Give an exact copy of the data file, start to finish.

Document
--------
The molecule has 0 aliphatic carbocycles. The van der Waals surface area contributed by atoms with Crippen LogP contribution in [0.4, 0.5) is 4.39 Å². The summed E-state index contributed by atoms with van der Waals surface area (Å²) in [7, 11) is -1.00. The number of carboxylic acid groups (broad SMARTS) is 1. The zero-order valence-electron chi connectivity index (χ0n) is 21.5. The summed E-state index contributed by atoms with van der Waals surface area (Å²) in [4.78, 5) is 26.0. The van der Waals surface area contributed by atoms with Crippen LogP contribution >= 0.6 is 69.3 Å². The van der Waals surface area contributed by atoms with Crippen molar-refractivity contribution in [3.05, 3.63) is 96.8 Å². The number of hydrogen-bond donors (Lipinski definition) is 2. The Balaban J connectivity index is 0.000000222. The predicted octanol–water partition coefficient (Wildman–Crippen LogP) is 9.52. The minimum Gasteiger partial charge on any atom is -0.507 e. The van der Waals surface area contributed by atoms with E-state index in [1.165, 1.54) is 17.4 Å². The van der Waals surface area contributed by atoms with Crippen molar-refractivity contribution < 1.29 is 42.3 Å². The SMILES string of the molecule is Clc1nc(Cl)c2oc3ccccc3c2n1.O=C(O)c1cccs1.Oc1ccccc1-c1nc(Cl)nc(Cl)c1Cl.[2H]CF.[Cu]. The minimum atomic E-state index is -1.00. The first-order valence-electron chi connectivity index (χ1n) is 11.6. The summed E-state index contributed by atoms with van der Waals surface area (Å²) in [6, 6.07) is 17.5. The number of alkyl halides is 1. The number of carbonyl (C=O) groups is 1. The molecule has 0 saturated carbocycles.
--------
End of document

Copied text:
The molecule has 0 aliphatic carbocycles. The van der Waals surface area contributed by atoms with Crippen LogP contribution in [0.4, 0.5) is 4.39 Å². The summed E-state index contributed by atoms with van der Waals surface area (Å²) in [7, 11) is -1.00. The number of carboxylic acid groups (broad SMARTS) is 1. The zero-order valence-electron chi connectivity index (χ0n) is 21.5. The summed E-state index contributed by atoms with van der Waals surface area (Å²) in [4.78, 5) is 26.0. The van der Waals surface area contributed by atoms with Crippen LogP contribution >= 0.6 is 69.3 Å². The van der Waals surface area contributed by atoms with Crippen molar-refractivity contribution in [3.05, 3.63) is 96.8 Å². The number of hydrogen-bond donors (Lipinski definition) is 2. The Balaban J connectivity index is 0.000000222. The predicted octanol–water partition coefficient (Wildman–Crippen LogP) is 9.52. The minimum Gasteiger partial charge on any atom is -0.507 e. The van der Waals surface area contributed by atoms with E-state index in [1.165, 1.54) is 17.4 Å². The van der Waals surface area contributed by atoms with Crippen molar-refractivity contribution < 1.29 is 42.3 Å². The SMILES string of the molecule is Clc1nc(Cl)c2oc3ccccc3c2n1.O=C(O)c1cccs1.Oc1ccccc1-c1nc(Cl)nc(Cl)c1Cl.[2H]CF.[Cu]. The minimum atomic E-state index is -1.00. The first-order valence-electron chi connectivity index (χ1n) is 11.6. The summed E-state index contributed by atoms with van der Waals surface area (Å²) in [6, 6.07) is 17.5. The number of alkyl halides is 1. The number of carbonyl (C=O) groups is 1. The molecule has 0 saturated carbocycles.